The first openly gay mayor of a small town in Oklahoma resigned on Monday, saying in a letter that he’s increasingly become the target of threats recently.
Adam Graham, who was elected mayor in May and described himself as the youngest city official in The Village, Oklahoma, wrote to the city manager that over the past month, he has been “followed home from meetings” and threatened while walking his dog. He also said that his tires had been slashed and that he was harassed at a coffee shop.
“Unfortunately, these malicious bad-faith attacks are escalating and I no longer feel safe to serve in my capacity as mayor,” he wrote. “It’s with a heavy-heart that I tender my resignation effective immediately.”
Bruce Stone, the city manager, confirmed Graham’s resignation in an email to NBC News. Stone said if the City Council does not appoint a mayor before the new term begins next May, it could be short a member for a year.
Graham has lived in The Village, a town of about 9,200 near Oklahoma City, for eight years. A Democrat, he previously served as vice mayor for two years, and before that, as a city councilmember. After being elected mayor, he said he hoped to ban conversion therapy within city limits, among other priorities, such as establishing a new park and bringing public transportation to the community.
Graham’s resignation comes two months after he had a tense exchange with two police officers from the neighboring town of Nichols Hills. Bodycam footage of the May 28 incident provided to NBC News by the Nichols Hills Police Department shows the officers pulling over a vehicle — which had allegedly been speeding in Nichols Hills — within the city limits of The Village. The footage then shows Graham pulling alongside the police cruiser.
The officers then alleged, in a letter sent to their police chief following the incident, that Graham told them to "get out," saying they can't pull over cars in his town. Graham, however, denies making this remark to the officers and says the letter misrepresents the incident.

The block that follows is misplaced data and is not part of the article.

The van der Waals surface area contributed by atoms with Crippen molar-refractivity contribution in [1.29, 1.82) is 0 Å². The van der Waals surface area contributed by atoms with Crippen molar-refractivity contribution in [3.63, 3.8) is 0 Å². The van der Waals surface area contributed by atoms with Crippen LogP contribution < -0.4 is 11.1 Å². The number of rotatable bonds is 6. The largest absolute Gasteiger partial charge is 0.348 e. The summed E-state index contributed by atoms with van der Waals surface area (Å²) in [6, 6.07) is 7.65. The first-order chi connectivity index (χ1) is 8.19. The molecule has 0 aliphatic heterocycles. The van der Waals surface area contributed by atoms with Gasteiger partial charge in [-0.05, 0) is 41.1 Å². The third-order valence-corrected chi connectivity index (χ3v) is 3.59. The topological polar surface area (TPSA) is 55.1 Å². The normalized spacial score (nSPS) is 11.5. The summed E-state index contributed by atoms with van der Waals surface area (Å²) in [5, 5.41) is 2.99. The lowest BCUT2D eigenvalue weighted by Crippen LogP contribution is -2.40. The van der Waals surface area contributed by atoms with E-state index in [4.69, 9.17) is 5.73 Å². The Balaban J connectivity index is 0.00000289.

Cox told NBC News that his officers were within their rights to pull over the vehicle, because Nichols Hills has mutual aid agreements with the fire and police departments in The Village and Oklahoma City.
In his resignation letter, Graham mentioned the May 28 incident and said he “stood up against Nichols Hills targeting The Village residents.”
Cox and Matt Butcher, a captain with The Village Police Department, said they were unaware of any recent official reports of threats or harassment against Graham, but Butcher said he would “take those reports seriously.”
Albert Fuji, a spokesperson for the LGBTQ Victory Institute, an organization dedicated to increasing the number of LGBTQ elected officials across the U.S., called Graham a “fierce LGBTQ leader in Oklahoma, fighting for LGBTQ rights, racial equity and reproductive justice.”
“We are devastated — and angry — that he faced harassment and threats to the point he no longer feels safe serving in public office,” Fujii said in an email. “No public official should fear for their physical safety. The reality is that many LGBTQ elected officials and elected officials of color are facing the brunt of this increased animus.”
Graham was just one of six out LGBTQ elected officials in Oklahoma and the state’s only gay mayor, according to the LGBTQ Victory Institute’s Out for America report.